Stories about Ethnicity & Race from June, 2023
"Ukraine today, Taiwan tomorrow" is a phrase often heard in Taiwan pointing at the common threats Russia and China represent for both countries. But is that comparison valid?
While Xi Jinping has imposed extreme censorship over Chinese society, dissent continues to happen despite immense risks for Chinese individuals, as a new database mapping protests across China shows.
In a first for Jamaica, Kwame McPherson is selected overall winner of the 2023 Commonwealth Short Story Prize
McPherson's winning story, "Ocoee," is based upon historical events, taking its name from the Florida town that was the site of a horrible racially motivated attack in 1920.
Israeli settler organizations, supported by the state, exploit discriminatory laws to unjustly seize Palestinian homes, employing a pseudo-legal process to forcefully displace families from their residences.
Civil society and LGBTQ+ activists in Sri Lanka arranged a series of vibrant and empowering Pride events advocating for equality and demanding an end to discrimination.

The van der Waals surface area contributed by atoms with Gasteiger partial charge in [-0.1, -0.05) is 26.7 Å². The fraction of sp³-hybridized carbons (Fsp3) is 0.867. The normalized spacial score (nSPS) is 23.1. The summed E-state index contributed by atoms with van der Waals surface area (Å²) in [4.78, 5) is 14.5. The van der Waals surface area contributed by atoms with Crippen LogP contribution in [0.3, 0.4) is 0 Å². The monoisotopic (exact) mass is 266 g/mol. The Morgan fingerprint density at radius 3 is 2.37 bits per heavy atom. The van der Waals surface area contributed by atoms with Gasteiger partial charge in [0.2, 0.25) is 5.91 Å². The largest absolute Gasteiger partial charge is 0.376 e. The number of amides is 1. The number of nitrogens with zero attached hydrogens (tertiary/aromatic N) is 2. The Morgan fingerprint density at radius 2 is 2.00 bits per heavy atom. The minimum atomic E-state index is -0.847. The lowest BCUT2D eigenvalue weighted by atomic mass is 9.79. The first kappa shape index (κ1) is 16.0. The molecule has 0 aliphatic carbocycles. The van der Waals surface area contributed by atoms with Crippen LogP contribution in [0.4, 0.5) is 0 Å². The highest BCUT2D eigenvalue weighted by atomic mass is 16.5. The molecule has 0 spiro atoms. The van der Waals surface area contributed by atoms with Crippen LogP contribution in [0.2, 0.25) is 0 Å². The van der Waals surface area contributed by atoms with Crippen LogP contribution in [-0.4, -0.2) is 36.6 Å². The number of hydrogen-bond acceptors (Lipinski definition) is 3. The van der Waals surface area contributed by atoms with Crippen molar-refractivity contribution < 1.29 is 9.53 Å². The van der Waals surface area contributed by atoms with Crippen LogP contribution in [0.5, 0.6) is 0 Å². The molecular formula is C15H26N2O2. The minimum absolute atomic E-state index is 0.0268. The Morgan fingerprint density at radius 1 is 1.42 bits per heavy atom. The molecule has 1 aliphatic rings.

Russian often has two words where French has only one. One serves to describe the outer thing, while the other describes the inner thing.
The leaked document sheds light on the Chinese authorities’ comprehensive and intense efforts to cover up these violations and restrict access to information by international media.
This exploration will lead us to a somewhat amusing discovery: the first racist was found in Africa, and the hope is that the last racist will emerge from Africa.
After a cooling off in the relations in the 1990s and early 2000s, the blossoming of cooperation between Turkey and Central Asia has come under Erdoğan’s rule.
With over 160,000 Indian Caribbeans in The Netherlands, they have become an indispensable population group. They have made a long journey, marked every year on June 5, as Prawas Din, or Immigration Day.
‘The task of achieving transitional justice in Taiwan remains unfinished': Interview with writer C.J. Anderson-Wu
Taiwanese translator turned anglophone writer C. J. Anderson-Wu explains in an interview how the need to convey Taiwan's experience of military dictatorship made her pick English as a creative language.